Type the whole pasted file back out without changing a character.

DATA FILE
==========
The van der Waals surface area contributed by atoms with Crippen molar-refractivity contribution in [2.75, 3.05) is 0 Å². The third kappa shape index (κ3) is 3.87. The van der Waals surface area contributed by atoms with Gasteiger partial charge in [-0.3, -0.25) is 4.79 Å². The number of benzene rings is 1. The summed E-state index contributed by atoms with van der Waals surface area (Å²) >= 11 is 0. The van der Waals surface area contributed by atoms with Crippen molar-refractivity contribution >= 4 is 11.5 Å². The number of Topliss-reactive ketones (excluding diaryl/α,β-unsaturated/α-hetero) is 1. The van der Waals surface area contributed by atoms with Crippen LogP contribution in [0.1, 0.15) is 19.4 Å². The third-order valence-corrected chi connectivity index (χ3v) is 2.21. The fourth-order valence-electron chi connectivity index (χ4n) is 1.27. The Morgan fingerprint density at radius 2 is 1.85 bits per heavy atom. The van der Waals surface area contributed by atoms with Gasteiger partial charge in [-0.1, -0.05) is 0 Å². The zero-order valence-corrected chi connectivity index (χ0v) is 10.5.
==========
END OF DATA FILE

The van der Waals surface area contributed by atoms with Crippen molar-refractivity contribution in [2.75, 3.05) is 0 Å². The third kappa shape index (κ3) is 3.87. The van der Waals surface area contributed by atoms with Gasteiger partial charge in [-0.3, -0.25) is 4.79 Å². The number of benzene rings is 1. The summed E-state index contributed by atoms with van der Waals surface area (Å²) >= 11 is 0. The van der Waals surface area contributed by atoms with Crippen molar-refractivity contribution >= 4 is 11.5 Å². The number of Topliss-reactive ketones (excluding diaryl/α,β-unsaturated/α-hetero) is 1. The van der Waals surface area contributed by atoms with Crippen LogP contribution in [0.1, 0.15) is 19.4 Å². The third-order valence-corrected chi connectivity index (χ3v) is 2.21. The fourth-order valence-electron chi connectivity index (χ4n) is 1.27. The Morgan fingerprint density at radius 2 is 1.85 bits per heavy atom. The van der Waals surface area contributed by atoms with Gasteiger partial charge in [-0.1, -0.05) is 0 Å². The zero-order valence-corrected chi connectivity index (χ0v) is 10.5.